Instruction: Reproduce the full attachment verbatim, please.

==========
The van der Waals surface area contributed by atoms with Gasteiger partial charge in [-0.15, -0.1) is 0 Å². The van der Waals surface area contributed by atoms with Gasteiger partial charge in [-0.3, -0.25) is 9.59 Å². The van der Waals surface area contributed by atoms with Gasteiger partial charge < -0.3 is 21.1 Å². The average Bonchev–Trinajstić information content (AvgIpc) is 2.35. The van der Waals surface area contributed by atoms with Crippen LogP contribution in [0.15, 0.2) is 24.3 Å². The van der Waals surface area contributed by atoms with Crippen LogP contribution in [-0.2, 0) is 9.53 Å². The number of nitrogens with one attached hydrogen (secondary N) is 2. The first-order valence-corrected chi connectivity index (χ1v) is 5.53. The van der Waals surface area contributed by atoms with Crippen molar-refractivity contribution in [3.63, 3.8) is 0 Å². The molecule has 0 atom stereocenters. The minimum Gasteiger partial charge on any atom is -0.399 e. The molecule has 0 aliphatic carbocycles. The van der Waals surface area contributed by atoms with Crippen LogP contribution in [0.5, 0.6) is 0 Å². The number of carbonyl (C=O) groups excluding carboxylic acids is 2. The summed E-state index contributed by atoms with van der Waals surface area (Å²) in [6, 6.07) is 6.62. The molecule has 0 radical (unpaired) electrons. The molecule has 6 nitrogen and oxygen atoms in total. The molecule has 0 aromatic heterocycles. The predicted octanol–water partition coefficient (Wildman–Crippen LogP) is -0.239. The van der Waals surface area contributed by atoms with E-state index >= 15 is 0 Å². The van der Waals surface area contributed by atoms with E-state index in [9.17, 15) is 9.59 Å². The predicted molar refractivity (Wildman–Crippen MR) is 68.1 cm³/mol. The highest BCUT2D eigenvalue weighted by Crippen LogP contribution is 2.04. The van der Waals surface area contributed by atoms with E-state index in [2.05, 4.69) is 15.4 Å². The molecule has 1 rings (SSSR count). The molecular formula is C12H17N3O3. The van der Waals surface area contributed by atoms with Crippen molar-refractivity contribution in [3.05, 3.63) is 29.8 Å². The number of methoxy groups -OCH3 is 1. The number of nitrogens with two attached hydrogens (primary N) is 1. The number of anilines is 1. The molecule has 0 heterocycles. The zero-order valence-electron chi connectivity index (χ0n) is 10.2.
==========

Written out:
The van der Waals surface area contributed by atoms with Gasteiger partial charge in [-0.15, -0.1) is 0 Å². The van der Waals surface area contributed by atoms with Gasteiger partial charge in [-0.3, -0.25) is 9.59 Å². The van der Waals surface area contributed by atoms with Gasteiger partial charge < -0.3 is 21.1 Å². The average Bonchev–Trinajstić information content (AvgIpc) is 2.35. The van der Waals surface area contributed by atoms with Crippen LogP contribution in [0.15, 0.2) is 24.3 Å². The van der Waals surface area contributed by atoms with Crippen LogP contribution in [-0.2, 0) is 9.53 Å². The number of nitrogens with one attached hydrogen (secondary N) is 2. The first-order valence-corrected chi connectivity index (χ1v) is 5.53. The van der Waals surface area contributed by atoms with Crippen molar-refractivity contribution in [3.63, 3.8) is 0 Å². The molecule has 0 atom stereocenters. The minimum Gasteiger partial charge on any atom is -0.399 e. The molecule has 0 aliphatic carbocycles. The van der Waals surface area contributed by atoms with Crippen LogP contribution in [0.5, 0.6) is 0 Å². The number of carbonyl (C=O) groups excluding carboxylic acids is 2. The summed E-state index contributed by atoms with van der Waals surface area (Å²) in [6, 6.07) is 6.62. The molecule has 0 radical (unpaired) electrons. The molecule has 6 nitrogen and oxygen atoms in total. The molecule has 0 aromatic heterocycles. The predicted octanol–water partition coefficient (Wildman–Crippen LogP) is -0.239. The van der Waals surface area contributed by atoms with E-state index >= 15 is 0 Å². The van der Waals surface area contributed by atoms with E-state index in [9.17, 15) is 9.59 Å². The predicted molar refractivity (Wildman–Crippen MR) is 68.1 cm³/mol. The highest BCUT2D eigenvalue weighted by Crippen LogP contribution is 2.04. The van der Waals surface area contributed by atoms with E-state index in [2.05, 4.69) is 15.4 Å². The molecule has 1 rings (SSSR count). The molecular formula is C12H17N3O3. The van der Waals surface area contributed by atoms with Crippen molar-refractivity contribution in [3.05, 3.63) is 29.8 Å². The number of methoxy groups -OCH3 is 1. The number of nitrogens with two attached hydrogens (primary N) is 1. The number of anilines is 1. The molecule has 0 heterocycles. The zero-order valence-electron chi connectivity index (χ0n) is 10.2.